Sources close to Malaysia Airlines (MAS) and AirAsia confirm that that the cross-ownership agreement between the two airlines will be cancelled on Wednesday because of growing opposition to the deal.
Both airlines will, however, announce that they plan to collaborate, and possibly set up joint ventures, in key operational areas such as ground handling, training and maintenance, and repair and overhaul, add the sources.
Trading in the shares of both airlines was suspended on Bursa Malaysia on Wednesday morning pending an announcement.
Sources close to MAS say a board meeting was held on Wednesday morning and employees were told to expect an update on Wednesday afternoon.
The agreement, which was signed last August, would have seen AirAsia's parent Tune Air take a 20.5% stake in network carrier MAS. National investment agency Khazanah Nasional, MAS's largest shareholder, was to take a 10% stake in AirAsia and 10% stake in long-haul unit AirAsia X.
AirAsia Group chief executive Tony Fernandes joined the MAS board and Khazanah's Azman Yahya joined the low-cost carrier's board after the agreement. Ahmad Jauhari, a former Khazanah executive, replaced Tengku Azmil as MAS managing director after the deal was signed.
The agreement, however, ran into opposition "from day one" as the MAS employees felt they were not consulted and subsequently sidelined, says one source close to the flag carrier.
"It became a political issue once the unions began to voice their opposition. The elections are around the corner, and the opposition parties are taking this up. The government can't afford to let this become a sore point," adds the source.
Another source says Fernandes effectively began to run MAS after the agreement, but his "abrasive style" and the AirAsia links did not go down well with the employees.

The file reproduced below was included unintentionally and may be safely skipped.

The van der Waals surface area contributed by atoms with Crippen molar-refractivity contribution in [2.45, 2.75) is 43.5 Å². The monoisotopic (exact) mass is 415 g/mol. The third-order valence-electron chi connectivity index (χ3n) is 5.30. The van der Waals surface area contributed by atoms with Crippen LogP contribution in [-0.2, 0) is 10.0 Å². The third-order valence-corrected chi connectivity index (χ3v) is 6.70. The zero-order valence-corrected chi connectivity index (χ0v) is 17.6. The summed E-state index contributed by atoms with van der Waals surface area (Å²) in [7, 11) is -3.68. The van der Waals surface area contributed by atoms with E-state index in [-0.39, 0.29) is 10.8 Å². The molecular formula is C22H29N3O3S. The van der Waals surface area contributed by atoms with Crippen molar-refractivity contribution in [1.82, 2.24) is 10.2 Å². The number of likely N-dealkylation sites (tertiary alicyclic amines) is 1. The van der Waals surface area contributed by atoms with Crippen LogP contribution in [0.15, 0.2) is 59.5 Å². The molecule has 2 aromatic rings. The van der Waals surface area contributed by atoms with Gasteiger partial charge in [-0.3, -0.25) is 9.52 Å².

Several senior and experienced executives from the airline, as well as the MAS Aerospace Engineering and MASkargo units, left as the operations were restructured.
In December, former Etihad Airways executive Shihaj Kutty was appointed to lead revenue management. Former Westjet executive Hugh Dunleavy came on board to head a business unit responsible for network, alliance and strategy. Ex-AirAsia head of finance Rozman became the chief financial officer of MAS in February. Azhari Dahlan, AirAsia's former head of engineering, became chief executive of MAS Aerospace Engineering in February as well.
"Many of the new guys are perceived as being very close to the AirAsia guys, and did not appear to take on the views of those who report to them but have been with MAS for a long time. That led to resentment as well," said the source.
Even if the airlines say that they plan to collaborate on ground handling, training and maintenance, and repair and overhaul, that too could face opposition.
"Honestly, the MAS guys do not want to work with AirAsia - and it is true of the AirAsia guys at the ground level to a large extent," says a second source. "They have spent the last 10 years competing with each other, and each airline has its own culture. To try to be friends out of the blue is, probably, asking too much."